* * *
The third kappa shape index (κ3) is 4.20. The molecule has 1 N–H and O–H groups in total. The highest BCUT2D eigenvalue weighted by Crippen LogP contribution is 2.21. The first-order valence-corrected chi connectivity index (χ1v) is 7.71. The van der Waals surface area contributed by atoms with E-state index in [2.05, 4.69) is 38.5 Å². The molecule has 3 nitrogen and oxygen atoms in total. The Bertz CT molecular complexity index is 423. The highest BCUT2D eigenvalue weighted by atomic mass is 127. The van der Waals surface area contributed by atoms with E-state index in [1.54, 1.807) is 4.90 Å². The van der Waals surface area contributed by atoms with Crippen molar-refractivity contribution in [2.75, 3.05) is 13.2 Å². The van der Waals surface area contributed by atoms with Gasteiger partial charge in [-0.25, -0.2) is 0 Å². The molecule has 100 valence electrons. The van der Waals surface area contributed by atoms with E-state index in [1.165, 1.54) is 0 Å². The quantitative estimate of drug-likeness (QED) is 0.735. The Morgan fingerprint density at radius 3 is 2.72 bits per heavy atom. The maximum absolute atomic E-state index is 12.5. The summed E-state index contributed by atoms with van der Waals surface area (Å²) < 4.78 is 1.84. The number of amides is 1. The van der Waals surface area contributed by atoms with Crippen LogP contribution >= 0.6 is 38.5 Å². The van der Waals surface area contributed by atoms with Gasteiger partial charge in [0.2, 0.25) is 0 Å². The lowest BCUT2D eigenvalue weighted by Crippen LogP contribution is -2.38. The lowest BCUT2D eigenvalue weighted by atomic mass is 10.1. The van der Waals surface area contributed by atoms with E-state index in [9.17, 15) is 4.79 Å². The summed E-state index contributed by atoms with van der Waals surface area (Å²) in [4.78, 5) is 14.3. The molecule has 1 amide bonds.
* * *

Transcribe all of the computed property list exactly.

The third kappa shape index (κ3) is 4.20. The molecule has 1 N–H and O–H groups in total. The highest BCUT2D eigenvalue weighted by Crippen LogP contribution is 2.21. The first-order valence-corrected chi connectivity index (χ1v) is 7.71. The van der Waals surface area contributed by atoms with E-state index in [2.05, 4.69) is 38.5 Å². The molecule has 3 nitrogen and oxygen atoms in total. The Bertz CT molecular complexity index is 423. The highest BCUT2D eigenvalue weighted by atomic mass is 127. The van der Waals surface area contributed by atoms with E-state index in [1.54, 1.807) is 4.90 Å². The van der Waals surface area contributed by atoms with Crippen molar-refractivity contribution in [2.75, 3.05) is 13.2 Å². The van der Waals surface area contributed by atoms with Gasteiger partial charge in [-0.25, -0.2) is 0 Å². The molecule has 100 valence electrons. The van der Waals surface area contributed by atoms with E-state index in [1.165, 1.54) is 0 Å². The quantitative estimate of drug-likeness (QED) is 0.735. The Morgan fingerprint density at radius 3 is 2.72 bits per heavy atom. The maximum absolute atomic E-state index is 12.5. The summed E-state index contributed by atoms with van der Waals surface area (Å²) < 4.78 is 1.84. The number of amides is 1. The van der Waals surface area contributed by atoms with Crippen LogP contribution >= 0.6 is 38.5 Å². The van der Waals surface area contributed by atoms with Gasteiger partial charge in [0.2, 0.25) is 0 Å². The lowest BCUT2D eigenvalue weighted by Crippen LogP contribution is -2.38. The lowest BCUT2D eigenvalue weighted by atomic mass is 10.1. The van der Waals surface area contributed by atoms with E-state index in [9.17, 15) is 4.79 Å². The summed E-state index contributed by atoms with van der Waals surface area (Å²) in [4.78, 5) is 14.3. The molecule has 1 amide bonds.